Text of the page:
I hereby give you complete authorization to access over a network (but not physically) any computer I own. Nothing you do is unauthorized or exceeds authorization in terms of the CFAA.
The solution fixing the "Computer Fraud and Abuse Act" is not to amend it but to get rid of it. The Internet is world-wide, 95% of hackers trying to break into your computers are beyond the reach of U.S. law. Rather than providing a meaningful deterrent to bad hackers, what the law really does is create a chilling effect for our own creative geniuses. Genius geeks from Steve Jobs to Aaron Swartz should feel free to push the boundaries of technology without prosecutors and juries second guessing them.
Getting rid of the CFAA doesn't actually expose you to additional danger, which I demonstrate in the statement above. My computers are secure, which means that while I've given you legal access in terms of the CFAA to hack my computers, I haven't given you real access by giving you a password or username. I don't need the CFAA to protect my computers, I can protect them just fine myself. Or, if I can't, I've only made the threat 5% worse giving US citizens permission alongside all the hackers from Russia, China, Brazil, and so on.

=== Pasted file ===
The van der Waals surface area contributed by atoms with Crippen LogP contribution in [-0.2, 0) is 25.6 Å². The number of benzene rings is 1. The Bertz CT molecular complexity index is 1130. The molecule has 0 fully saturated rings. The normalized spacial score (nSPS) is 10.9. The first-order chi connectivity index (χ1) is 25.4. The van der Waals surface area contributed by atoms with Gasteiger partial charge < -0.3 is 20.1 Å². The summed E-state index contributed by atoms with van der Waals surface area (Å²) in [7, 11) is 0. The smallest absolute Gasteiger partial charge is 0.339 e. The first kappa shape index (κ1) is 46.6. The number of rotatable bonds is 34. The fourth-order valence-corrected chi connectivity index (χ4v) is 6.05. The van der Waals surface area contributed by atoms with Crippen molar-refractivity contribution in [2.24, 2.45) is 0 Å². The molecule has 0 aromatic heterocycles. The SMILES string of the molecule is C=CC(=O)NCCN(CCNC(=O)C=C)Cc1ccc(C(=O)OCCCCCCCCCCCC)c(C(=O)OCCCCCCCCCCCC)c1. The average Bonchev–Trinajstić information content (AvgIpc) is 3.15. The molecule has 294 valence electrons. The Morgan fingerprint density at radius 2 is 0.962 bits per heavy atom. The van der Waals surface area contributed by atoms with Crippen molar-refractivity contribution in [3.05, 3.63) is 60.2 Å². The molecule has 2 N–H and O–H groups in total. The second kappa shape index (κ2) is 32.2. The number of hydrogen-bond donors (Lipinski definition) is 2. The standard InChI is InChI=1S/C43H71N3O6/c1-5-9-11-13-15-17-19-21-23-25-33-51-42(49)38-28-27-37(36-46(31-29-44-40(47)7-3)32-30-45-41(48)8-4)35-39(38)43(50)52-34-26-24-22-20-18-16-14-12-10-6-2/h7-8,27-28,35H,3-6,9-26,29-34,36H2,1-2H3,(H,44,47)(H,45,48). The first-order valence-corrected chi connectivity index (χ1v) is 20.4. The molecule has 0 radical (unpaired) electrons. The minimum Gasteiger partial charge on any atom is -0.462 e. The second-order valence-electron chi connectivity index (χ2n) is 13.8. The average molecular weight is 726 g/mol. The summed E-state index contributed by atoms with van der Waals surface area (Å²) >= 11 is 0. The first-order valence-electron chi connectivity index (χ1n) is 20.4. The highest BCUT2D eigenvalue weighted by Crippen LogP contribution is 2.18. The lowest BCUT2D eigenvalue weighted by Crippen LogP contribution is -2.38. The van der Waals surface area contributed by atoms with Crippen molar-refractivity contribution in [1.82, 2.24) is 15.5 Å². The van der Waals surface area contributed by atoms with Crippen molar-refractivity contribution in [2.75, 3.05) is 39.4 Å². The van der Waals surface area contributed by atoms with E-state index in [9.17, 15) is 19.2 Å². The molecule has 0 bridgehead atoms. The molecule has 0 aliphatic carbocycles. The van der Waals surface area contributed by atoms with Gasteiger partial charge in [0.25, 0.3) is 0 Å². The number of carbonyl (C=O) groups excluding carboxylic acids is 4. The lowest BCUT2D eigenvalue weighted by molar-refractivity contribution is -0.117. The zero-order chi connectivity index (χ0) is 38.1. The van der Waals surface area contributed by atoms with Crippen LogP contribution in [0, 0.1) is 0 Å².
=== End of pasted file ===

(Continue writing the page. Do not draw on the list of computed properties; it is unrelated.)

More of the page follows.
Getting rid of the CFAA doesn't get rid of other crimes. While I've give you permission to access my computers, I haven't given you access to my bank account or credit card number. Neither have I given you permission to physically steal the computer. This means all those hackers who are now behind bars for stealing money would still be behind bars.